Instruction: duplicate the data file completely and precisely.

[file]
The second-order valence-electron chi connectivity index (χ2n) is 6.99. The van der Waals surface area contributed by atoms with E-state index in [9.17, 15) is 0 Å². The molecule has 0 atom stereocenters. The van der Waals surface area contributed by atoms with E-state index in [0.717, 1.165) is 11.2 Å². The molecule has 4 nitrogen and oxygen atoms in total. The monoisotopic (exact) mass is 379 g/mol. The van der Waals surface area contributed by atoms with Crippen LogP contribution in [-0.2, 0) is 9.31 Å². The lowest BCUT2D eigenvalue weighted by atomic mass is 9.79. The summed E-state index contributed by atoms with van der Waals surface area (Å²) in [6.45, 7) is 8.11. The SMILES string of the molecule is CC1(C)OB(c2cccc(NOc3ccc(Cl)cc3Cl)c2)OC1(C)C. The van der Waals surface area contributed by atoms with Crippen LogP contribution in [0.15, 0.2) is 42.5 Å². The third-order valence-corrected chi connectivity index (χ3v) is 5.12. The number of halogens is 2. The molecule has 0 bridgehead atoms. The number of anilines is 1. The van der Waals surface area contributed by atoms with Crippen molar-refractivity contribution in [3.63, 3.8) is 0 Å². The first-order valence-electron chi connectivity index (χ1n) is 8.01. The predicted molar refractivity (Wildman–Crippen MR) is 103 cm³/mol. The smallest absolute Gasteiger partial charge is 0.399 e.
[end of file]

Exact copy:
The second-order valence-electron chi connectivity index (χ2n) is 6.99. The van der Waals surface area contributed by atoms with E-state index in [9.17, 15) is 0 Å². The molecule has 0 atom stereocenters. The van der Waals surface area contributed by atoms with E-state index in [0.717, 1.165) is 11.2 Å². The molecule has 4 nitrogen and oxygen atoms in total. The monoisotopic (exact) mass is 379 g/mol. The van der Waals surface area contributed by atoms with Crippen LogP contribution in [-0.2, 0) is 9.31 Å². The lowest BCUT2D eigenvalue weighted by atomic mass is 9.79. The summed E-state index contributed by atoms with van der Waals surface area (Å²) in [6.45, 7) is 8.11. The SMILES string of the molecule is CC1(C)OB(c2cccc(NOc3ccc(Cl)cc3Cl)c2)OC1(C)C. The van der Waals surface area contributed by atoms with Crippen LogP contribution in [0.15, 0.2) is 42.5 Å². The third-order valence-corrected chi connectivity index (χ3v) is 5.12. The number of halogens is 2. The molecule has 0 bridgehead atoms. The number of anilines is 1. The van der Waals surface area contributed by atoms with Crippen molar-refractivity contribution in [3.63, 3.8) is 0 Å². The first-order valence-electron chi connectivity index (χ1n) is 8.01. The predicted molar refractivity (Wildman–Crippen MR) is 103 cm³/mol. The smallest absolute Gasteiger partial charge is 0.399 e.